Resources to Support States and Communities in the Prevention of Excessive Drinking
Alcohol Screening and Brief Intervention for People Who Consume Alcohol and Use Opioids
Because excessive drinkers who use opioid pain relievers are at greater risk of overdose and death, CDC created this fact sheet to introduce health departments and health care providers to alcohol screening and brief intervention and to discuss its usefulness for helping excessive drinkers drink less when they have been prescribed an opioid pain reliever or stop drinking altogether while using these medications.
CDC developed these products help public health practitioners measure and track alcohol outlet density—which is a key risk factor for excessive drinking—at state and local levels.
Community Anti-Drug Coalitions of America (CADCA) Strategizersexternal icon
CDC supported the development of Strategizers—CADCA’s technical assistance manuals—on regulating alcohol outlet density and reducing alcohol-related harms through commercial host liability.
Guide to Estimating Alcohol-Related Hospitalizations in the US Using ICD-10-CM Codesexternal icon
The Council of State and Territorial Epidemiologists (CSTE) Alcohol Subcommittee, in partnership with CDC, developed a How to Guide on estimating hospitalizations related to alcohol in the United States using ICD-10-CM codes.
Initiatives and Reports
CDC’s Health Impact in 5 Years (HI-5)
Pricing strategies for alcohol products is one of 14 evidence-based, communitywide interventions included in the CDC Health Impact in 5 Years (HI-5) initiative. This initiative highlights nonclinical, communitywide approaches that have evidence reporting (1) positive health impacts, (2) results within 5 years, and (3) cost effectiveness and/or cost savings over the lifetime of the population or earlier.
Prevention Status Reports
The prevention of alcohol-related harms is one of 10 public health problems and concerns included in the 2013 and 2015 CDC Prevention Status Reports (PSRs). The PSRs highlight—for all 50 states and the District of Columbia—the status of public health policies and practices designed to address important public health problems and concerns.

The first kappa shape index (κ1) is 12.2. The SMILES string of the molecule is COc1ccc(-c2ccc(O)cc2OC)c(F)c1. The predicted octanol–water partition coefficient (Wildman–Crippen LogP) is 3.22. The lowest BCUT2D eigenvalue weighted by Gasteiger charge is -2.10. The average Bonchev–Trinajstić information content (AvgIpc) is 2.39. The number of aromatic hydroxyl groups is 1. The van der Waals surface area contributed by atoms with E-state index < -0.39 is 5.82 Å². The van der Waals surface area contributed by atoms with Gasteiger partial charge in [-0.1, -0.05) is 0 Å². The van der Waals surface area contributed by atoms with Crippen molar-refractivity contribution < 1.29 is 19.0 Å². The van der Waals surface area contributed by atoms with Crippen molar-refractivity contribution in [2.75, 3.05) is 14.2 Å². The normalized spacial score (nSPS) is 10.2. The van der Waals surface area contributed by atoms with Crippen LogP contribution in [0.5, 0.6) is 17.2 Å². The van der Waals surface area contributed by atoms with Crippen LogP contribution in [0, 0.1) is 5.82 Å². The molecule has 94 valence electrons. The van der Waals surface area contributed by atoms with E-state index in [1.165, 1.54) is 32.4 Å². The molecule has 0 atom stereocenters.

Binge drinking, alcohol poisoning deaths, and alcohol screening and counseling are among the topics that have been featured in CDC’s monthly Vital Signs report. These reports include an MMWR Early Release, a graphic fact sheet and website, a media release, and social media tools. Most of the materials are available in English and Spanish.
What Works: Preventing Excessive Alcohol Consumption [PDF – 992 KB]pdf iconexternal icon
This Community Guide brochure summarizes the strategies the Community Preventive Services Task Force recommends for reducing excessive alcohol use, based on systematic reviews of the evidence.
Preventing Cancer by Reducing Excessive Alcohol Use
CDC’s Policies and Practices for Cancer Prevention policy brief on preventing cancer by reducing excessive alcohol use includes information on cancer risks linked to alcohol use, what works to reduce excessive alcohol use, and what comprehensive cancer control programs can do to reduce the risk of alcohol-attributable cancers.
Age 21 Minimum Legal Drinking Age
Minimum Legal Drinking Age (MLDA) laws specify the legal age when an individual can purchase alcoholic beverages. The MLDA in the United States is 21 years. Learn more about how this policy saves lives and protects health.